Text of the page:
Bob & Ellen's Excellent Adventure

Black Sheep Tower House

Hard Design Decisions

April 2, 2022 Some of our design choices will be considered “permanent”, in that they aren’t up for an easy mulligan, ever. The ceiling, fireplace treatment, millwork, flooring… these are hard design elements, as in “hard” meaning solid and permanent, and “hard” meaning whoa, we’d better consider carefully and choose well because the first time is the only time! (BTW, isn’t the featured photo just so beautifully balanced and exquisitely designed? Love the ceiling…)

Those following this journey know that we’ve already invested a huge amount of time and angst on these selections, and thus far remain stymied. This is where a designer could potentially help us, but there is something about this house that makes big decisions a moving target – mostly because a good structural or practical reason why the first (and second or third) choice won’t work becomes apparent as planning proceeds. (That makes us feel a tiny bit better about being designer-less, because almost everything we’ve thought of doing has had to be changed more than once – imagine continually reworking plans with a designer? We are giving Scott gray hairs without any help!) (OK, maybe that is just a lame excuse? Or maybe we are just stupid as well as stubborn :-))

Regardless, the two giant elephants in our room are the ceiling and the fireplace wall/surround. You’ve read our struggles before, but now it is time for the rubber to meet the road. We’ve rejected every idea anyone has suggested so far, because it doesn’t match the concept we have in our heads, and just doesn’t seem RIGHT. I guess we don’t know how to clearly describe what we want… and the ideas we suggest seem to have one or more reasons why they won’t work (cost being one of them!). In frustration, I showed a picture to Scott and said, “These other people have these gorgeous wood ceilings, why can’t we?” He said, “Ok, I’ll get a specialty hardwood guy out here with some samples.” Here are some of the photos that we were looking at with envy; we wanted a natural warm color, lots of grain but few or no knots, and wide planks to match the scale of the ceiling. And btw, regarding the gorgeous featured photo… Maybe you’ve noticed that we keep selecting inspiration images that are like WAY out of our league? Haha, sheesh.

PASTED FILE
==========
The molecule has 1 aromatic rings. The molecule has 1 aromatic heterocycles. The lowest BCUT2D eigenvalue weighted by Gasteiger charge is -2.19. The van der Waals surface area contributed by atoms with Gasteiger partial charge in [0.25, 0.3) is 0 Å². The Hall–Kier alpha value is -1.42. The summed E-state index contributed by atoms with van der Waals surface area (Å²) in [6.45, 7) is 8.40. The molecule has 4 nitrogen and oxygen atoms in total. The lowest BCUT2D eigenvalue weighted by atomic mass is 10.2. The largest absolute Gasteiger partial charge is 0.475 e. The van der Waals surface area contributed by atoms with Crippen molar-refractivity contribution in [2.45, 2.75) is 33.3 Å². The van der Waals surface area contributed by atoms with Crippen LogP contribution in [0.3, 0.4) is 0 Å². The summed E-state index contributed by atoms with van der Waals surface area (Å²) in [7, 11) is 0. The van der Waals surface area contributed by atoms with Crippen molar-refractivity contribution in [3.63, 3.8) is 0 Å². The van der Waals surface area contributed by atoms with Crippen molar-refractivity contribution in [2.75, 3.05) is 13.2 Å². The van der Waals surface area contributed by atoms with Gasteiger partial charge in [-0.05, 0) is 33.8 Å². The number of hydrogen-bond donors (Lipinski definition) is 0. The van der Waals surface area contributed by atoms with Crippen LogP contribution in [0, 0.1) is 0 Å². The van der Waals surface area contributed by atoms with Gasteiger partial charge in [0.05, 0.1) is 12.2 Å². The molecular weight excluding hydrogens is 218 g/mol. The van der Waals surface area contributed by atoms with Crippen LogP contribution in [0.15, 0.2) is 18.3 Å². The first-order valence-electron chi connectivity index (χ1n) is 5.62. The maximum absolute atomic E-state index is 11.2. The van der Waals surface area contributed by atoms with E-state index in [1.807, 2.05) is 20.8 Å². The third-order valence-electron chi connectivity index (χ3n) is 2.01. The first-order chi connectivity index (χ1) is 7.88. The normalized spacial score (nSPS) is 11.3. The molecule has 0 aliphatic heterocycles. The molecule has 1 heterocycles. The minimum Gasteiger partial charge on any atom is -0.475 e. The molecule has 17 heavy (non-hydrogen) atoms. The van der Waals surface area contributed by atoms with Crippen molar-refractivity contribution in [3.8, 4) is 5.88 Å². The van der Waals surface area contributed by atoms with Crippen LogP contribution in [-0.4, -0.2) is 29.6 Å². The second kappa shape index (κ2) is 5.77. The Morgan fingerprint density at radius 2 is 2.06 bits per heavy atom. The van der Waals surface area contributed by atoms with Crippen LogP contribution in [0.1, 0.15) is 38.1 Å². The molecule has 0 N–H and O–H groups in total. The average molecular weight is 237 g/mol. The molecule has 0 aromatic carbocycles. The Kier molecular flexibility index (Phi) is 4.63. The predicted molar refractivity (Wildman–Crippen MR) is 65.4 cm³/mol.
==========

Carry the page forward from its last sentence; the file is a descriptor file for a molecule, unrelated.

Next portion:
So, in a little bit you’ll find out more about our ceiling choice… literally when Bob saw it, he pointed and said “that’s it”. But you may also notice that these ceiling photos include fireplaces…. We’ve been struggling with our surface treatment for the enormous fireplace “chimney” that we dreamed up and had built. Now what do we do with it?? And speaking of the Ortal 130-H 3-sided gas fireplace we ordered, it was installed while we were away on our trip, so I have no photos to share. I can tell you that the Stove Shoppe installers, according to Jason and Todd, were freaked out by the height of the roof on the backside of the house, I think Jason explained it something like, “yeah, there were some puckering sphincters up there” – except he used different words. ūüôā Jason and Todd, who have no fear, apparently took care of installing the chimney exhaust pipe out the roof, thanks guys!